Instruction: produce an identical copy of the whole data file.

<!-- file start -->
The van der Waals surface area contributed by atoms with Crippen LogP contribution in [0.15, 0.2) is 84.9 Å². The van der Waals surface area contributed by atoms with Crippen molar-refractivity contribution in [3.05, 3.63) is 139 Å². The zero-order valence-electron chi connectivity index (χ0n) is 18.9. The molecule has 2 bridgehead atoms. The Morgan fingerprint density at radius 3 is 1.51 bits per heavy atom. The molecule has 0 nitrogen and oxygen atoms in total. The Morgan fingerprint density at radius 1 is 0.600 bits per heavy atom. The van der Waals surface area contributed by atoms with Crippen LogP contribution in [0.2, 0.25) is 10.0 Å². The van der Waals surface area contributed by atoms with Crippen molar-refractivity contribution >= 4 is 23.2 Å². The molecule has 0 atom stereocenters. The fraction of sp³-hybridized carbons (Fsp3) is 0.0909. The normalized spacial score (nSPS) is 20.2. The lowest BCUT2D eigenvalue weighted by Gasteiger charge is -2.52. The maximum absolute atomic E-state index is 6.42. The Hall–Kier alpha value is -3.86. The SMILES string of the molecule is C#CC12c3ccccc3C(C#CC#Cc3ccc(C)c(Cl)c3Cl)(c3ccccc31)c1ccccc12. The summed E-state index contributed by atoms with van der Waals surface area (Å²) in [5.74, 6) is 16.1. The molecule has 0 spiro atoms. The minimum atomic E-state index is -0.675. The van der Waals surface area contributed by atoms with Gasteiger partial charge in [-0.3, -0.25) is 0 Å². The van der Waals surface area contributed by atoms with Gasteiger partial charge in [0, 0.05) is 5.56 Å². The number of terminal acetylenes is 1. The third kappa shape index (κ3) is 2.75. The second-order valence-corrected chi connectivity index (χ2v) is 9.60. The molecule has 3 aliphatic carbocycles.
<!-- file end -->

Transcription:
The van der Waals surface area contributed by atoms with Crippen LogP contribution in [0.15, 0.2) is 84.9 Å². The van der Waals surface area contributed by atoms with Crippen molar-refractivity contribution in [3.05, 3.63) is 139 Å². The zero-order valence-electron chi connectivity index (χ0n) is 18.9. The molecule has 2 bridgehead atoms. The Morgan fingerprint density at radius 3 is 1.51 bits per heavy atom. The molecule has 0 nitrogen and oxygen atoms in total. The Morgan fingerprint density at radius 1 is 0.600 bits per heavy atom. The van der Waals surface area contributed by atoms with Crippen LogP contribution in [0.2, 0.25) is 10.0 Å². The van der Waals surface area contributed by atoms with Crippen molar-refractivity contribution >= 4 is 23.2 Å². The molecule has 0 atom stereocenters. The fraction of sp³-hybridized carbons (Fsp3) is 0.0909. The normalized spacial score (nSPS) is 20.2. The lowest BCUT2D eigenvalue weighted by Gasteiger charge is -2.52. The maximum absolute atomic E-state index is 6.42. The Hall–Kier alpha value is -3.86. The SMILES string of the molecule is C#CC12c3ccccc3C(C#CC#Cc3ccc(C)c(Cl)c3Cl)(c3ccccc31)c1ccccc12. The summed E-state index contributed by atoms with van der Waals surface area (Å²) in [5.74, 6) is 16.1. The molecule has 0 spiro atoms. The minimum atomic E-state index is -0.675. The van der Waals surface area contributed by atoms with Gasteiger partial charge in [-0.3, -0.25) is 0 Å². The van der Waals surface area contributed by atoms with Gasteiger partial charge in [0, 0.05) is 5.56 Å². The number of terminal acetylenes is 1. The third kappa shape index (κ3) is 2.75. The second-order valence-corrected chi connectivity index (χ2v) is 9.60. The molecule has 3 aliphatic carbocycles.